Six dedicated members of the I.S.93 team showed with 3 parental units in tow! That was great because parents' are part of our team. My team had "the nerves." Gary and Robert took a bit too long to upgrade to fresh batteries and learned first hand about losing firmware in the RCX. That means they had to reload firmware, which should only take 4 minutes. The laptops display screen malfunctioned so another laptop had to be used. That took many minutes to reboot over and over. The nerves grew worse! Then the firmware gets re-loaded. Done. Next we used a flash drive to get the RCX's original code off the malfunctioning laptop. Since opening a .vi file from Robolab directly from clicking on the file is not an option, the files had to be copied deep into the program vault file, which was very time consuming. Next they read an error message that said we could not load files from a newer version of Robolab into a RCX with older firmware! That meant we loaded the wrong version of the firmware from an un-upgraded computer. Luckily we had a third laptop with compatible firmware and their files with their missions were tediously loaded into the brick again. Gary and Robert were very disappointed by all of that frustrating troubleshooting but the fact is they got it done and competed and did their best to accomplish missions. They even managed to score more points than some of the other schools.

Way to go! That kind of knowledge can not be taught- it's only to be gained by experienced.

Next, Gabby and Daniel did a great job with running their 'bot's missions. The spectators and Gabby's mom cheered when they brought the container to the base during the round. I was very proud of their performances because they showed concentration, a great attitude and scored lots and lots of points! They communicated their strategies over and over to ensure the predictable performance of the robot. The teamwork they showed was noticed by many observers.

The success of their robot was due to several factors which we focus on everyday during Lego Roboitcs at I.S. 93: Compact Robust Design, Flexibility in Design and Programming, Teamwork, Adaptablility, and On-The-Fly Problem Solving. All of these concepts were combined to produce a successful and FUN day of competing.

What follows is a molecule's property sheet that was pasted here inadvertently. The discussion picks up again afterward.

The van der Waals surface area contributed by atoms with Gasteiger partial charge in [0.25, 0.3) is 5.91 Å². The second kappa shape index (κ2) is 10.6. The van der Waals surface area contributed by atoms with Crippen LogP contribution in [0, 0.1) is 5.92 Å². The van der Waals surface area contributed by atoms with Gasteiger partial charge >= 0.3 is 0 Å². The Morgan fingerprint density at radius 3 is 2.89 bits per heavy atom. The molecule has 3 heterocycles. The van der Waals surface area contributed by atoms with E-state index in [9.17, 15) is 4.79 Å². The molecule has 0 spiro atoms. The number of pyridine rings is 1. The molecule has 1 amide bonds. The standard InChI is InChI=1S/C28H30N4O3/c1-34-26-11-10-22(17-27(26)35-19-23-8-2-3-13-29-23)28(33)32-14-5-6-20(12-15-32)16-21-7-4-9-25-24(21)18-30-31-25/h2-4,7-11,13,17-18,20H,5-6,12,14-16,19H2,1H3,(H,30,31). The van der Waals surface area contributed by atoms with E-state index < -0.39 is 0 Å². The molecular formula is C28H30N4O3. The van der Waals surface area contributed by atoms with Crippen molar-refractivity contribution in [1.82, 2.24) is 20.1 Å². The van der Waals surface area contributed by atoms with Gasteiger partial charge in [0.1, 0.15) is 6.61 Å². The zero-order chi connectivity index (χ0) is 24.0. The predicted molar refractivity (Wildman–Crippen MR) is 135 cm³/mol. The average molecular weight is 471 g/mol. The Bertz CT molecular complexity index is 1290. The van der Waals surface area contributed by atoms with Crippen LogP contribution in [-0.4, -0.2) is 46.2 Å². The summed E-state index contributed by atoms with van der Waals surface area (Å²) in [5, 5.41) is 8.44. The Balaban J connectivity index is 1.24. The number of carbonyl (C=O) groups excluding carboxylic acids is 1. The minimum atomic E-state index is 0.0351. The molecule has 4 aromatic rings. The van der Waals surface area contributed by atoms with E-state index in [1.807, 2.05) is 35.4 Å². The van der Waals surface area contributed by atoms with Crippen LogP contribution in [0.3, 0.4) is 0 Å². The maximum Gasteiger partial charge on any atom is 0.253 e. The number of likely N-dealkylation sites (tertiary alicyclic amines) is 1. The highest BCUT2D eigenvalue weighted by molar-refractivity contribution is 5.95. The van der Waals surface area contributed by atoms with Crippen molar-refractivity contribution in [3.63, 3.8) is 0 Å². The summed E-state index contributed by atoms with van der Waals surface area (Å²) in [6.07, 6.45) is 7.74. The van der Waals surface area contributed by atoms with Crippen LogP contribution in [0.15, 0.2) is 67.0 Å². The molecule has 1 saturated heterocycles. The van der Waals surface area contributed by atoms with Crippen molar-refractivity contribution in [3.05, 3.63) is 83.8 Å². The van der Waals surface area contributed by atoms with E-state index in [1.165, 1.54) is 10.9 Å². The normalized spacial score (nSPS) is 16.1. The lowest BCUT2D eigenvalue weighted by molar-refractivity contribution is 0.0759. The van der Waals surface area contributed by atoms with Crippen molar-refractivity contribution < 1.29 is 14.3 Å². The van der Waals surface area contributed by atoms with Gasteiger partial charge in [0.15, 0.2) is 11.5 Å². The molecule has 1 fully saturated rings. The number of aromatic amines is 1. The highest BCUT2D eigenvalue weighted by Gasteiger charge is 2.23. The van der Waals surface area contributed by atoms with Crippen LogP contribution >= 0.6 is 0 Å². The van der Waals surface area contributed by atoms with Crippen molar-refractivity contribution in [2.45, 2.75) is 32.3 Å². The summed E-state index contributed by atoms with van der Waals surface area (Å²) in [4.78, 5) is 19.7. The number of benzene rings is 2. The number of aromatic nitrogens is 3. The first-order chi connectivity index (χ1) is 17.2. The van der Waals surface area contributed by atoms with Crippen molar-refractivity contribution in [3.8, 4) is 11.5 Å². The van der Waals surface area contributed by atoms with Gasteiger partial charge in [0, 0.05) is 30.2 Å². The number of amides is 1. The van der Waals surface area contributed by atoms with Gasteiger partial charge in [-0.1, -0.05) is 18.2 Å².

I was very proud of Daniel and Gabby. They showed enthusiasm and clever planning!

Lastly, Robert and Eugene scored the most points of any school's rounds at the tournament. That earned the I.S. 93 team first place in the competition. Their second round yielded the highest points which was the result of really excellent aiming and concise planning that was enhanced by constant strategizing, feedback and communication.

It is difficult to describe how I feel as a coach during these competitions. But the whole robotics experience makes me very proud. Region 4, NYCBOE supplied the training and resources. Steve Shapinsky and Norm Scott set up the tournament and was staffed by scores of adult volunteers and Long Island City HIgh School student volunteers. Our parents came and supported our students. My kids had every challenge and problem a poor robot could throw at them. They competed with poise and grace. We ate together, cheered together and had intense nervous stomachs together. I am blessed to be involved with such a program and I want to thank every single person there who competed, showed up, volunteered, cleaned up, referreed, mentored or who had anything else to do with the program.

A special thanks to Terry Bader for having the foresight to seek the funds and deliver a comprehensive robotics program region wide.

Wednesday, December 14, 2005

Cassini WorkGroup Mastering Design

Gary and Eric of the Cassini WorkGroup are demonstrating the slding action of their Robot.
Gary say," The hardest part of building this sliding arm was getting the pieces to touch the touch sensor the way we wanted."

When asked what was the importance of the touch sensor, Eric said, " When the bar pushes the touch sensor, we have it programmed for the motor to run back and forth. That's what makes the slider go back and forth."